It’s often debated which generation had it worse: millennials or Gen Xers? But now a new Statistics Canada report has put that debate to rest.
In the new study, the agency compared the household incomes of millennials aged 25 to 34 to those of Gen Xers’ at the same age. They found the younger generation made more money, with incomes reaching $66,500 in 2016, compared to Gen Xers who made $51,000 in 1999.
The reason for the higher income is that millennials are the “most educated generation,” thus making them more qualified for higher paying jobs. According to a National Household Survey, 68 per cent of people aged 25 to 29 had a post-secondary degree or diploma in 2011. This is significant compared to the proportion in 1981, which was just 43 per cent.
The median net worth of millennials — meaning their total household assets minus debts — was also higher than Gen Xers. Their median net worth was $70,600 compared to $42,800 for the older generation.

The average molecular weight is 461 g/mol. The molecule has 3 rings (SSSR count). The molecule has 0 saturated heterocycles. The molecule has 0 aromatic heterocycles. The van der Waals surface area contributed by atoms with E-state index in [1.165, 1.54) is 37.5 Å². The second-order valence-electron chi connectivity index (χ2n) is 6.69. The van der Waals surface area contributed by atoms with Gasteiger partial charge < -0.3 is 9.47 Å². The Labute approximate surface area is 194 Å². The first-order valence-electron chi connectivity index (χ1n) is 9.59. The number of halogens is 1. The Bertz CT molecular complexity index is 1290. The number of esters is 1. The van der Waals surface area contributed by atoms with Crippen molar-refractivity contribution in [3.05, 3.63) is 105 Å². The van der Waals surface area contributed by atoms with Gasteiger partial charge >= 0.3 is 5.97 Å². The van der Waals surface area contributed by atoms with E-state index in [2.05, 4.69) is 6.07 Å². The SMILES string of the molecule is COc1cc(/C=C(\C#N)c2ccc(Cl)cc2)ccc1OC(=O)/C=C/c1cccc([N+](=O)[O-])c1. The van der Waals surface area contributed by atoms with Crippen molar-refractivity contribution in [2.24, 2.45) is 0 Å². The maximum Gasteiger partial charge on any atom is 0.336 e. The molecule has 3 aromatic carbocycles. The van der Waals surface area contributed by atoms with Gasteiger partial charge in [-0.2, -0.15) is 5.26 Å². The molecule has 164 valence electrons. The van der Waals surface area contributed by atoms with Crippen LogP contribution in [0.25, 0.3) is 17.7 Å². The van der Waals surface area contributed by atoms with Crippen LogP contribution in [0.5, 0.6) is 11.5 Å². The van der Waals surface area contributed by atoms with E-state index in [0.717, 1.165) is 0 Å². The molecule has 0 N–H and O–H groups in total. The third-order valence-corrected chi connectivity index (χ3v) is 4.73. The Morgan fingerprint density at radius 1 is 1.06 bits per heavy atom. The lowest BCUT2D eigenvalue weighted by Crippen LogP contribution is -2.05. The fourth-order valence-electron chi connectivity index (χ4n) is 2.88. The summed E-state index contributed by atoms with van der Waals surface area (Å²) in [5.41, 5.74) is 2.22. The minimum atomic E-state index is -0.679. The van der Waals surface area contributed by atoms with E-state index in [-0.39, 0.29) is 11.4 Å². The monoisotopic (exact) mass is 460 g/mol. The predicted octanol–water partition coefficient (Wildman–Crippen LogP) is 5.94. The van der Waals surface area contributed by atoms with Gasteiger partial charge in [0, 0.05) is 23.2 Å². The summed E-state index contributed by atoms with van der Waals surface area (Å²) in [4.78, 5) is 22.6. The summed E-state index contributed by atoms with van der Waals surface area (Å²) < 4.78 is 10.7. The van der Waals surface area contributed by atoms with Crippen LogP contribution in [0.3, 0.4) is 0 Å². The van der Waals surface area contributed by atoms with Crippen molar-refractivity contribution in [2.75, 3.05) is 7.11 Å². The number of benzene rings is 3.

But despite being wealthier, millennials still don’t have it easy. The younger generation is “relatively more indebted, as they carried considerably more mortgage debt,” the report found.
While millennials had similar homeownership rates than other generations — with 51 per cent of those aged 30 to 34 investing in housing — they still had more debt. Their median mortgage debt was $218,000, 2.5 times the value of their after-tax income. Gen Xers, on the other hand, only had a mortgage debt of $67,800 at the same age.
StatsCan does not further explain this increase of debt among millennials, however, high house prices and rising interest rates could be contributing factors.
While the report specifically calls out mortgage debt for pulling down millennials, a previous study found that student loans have also caused more millennials to file for bankruptcy. So while the younger generation is more educated, thus giving them an edge in the workforce, they are also more indebted.
Additionally, the wealth disparity among millennials is far greater than that among Gen Xers. For the former generation, the top and bottom 25 per cent had a net worth of $253,900 and $9,500, respectively. For the latter generation, the net worths were $126,900 and $6,200, respectively.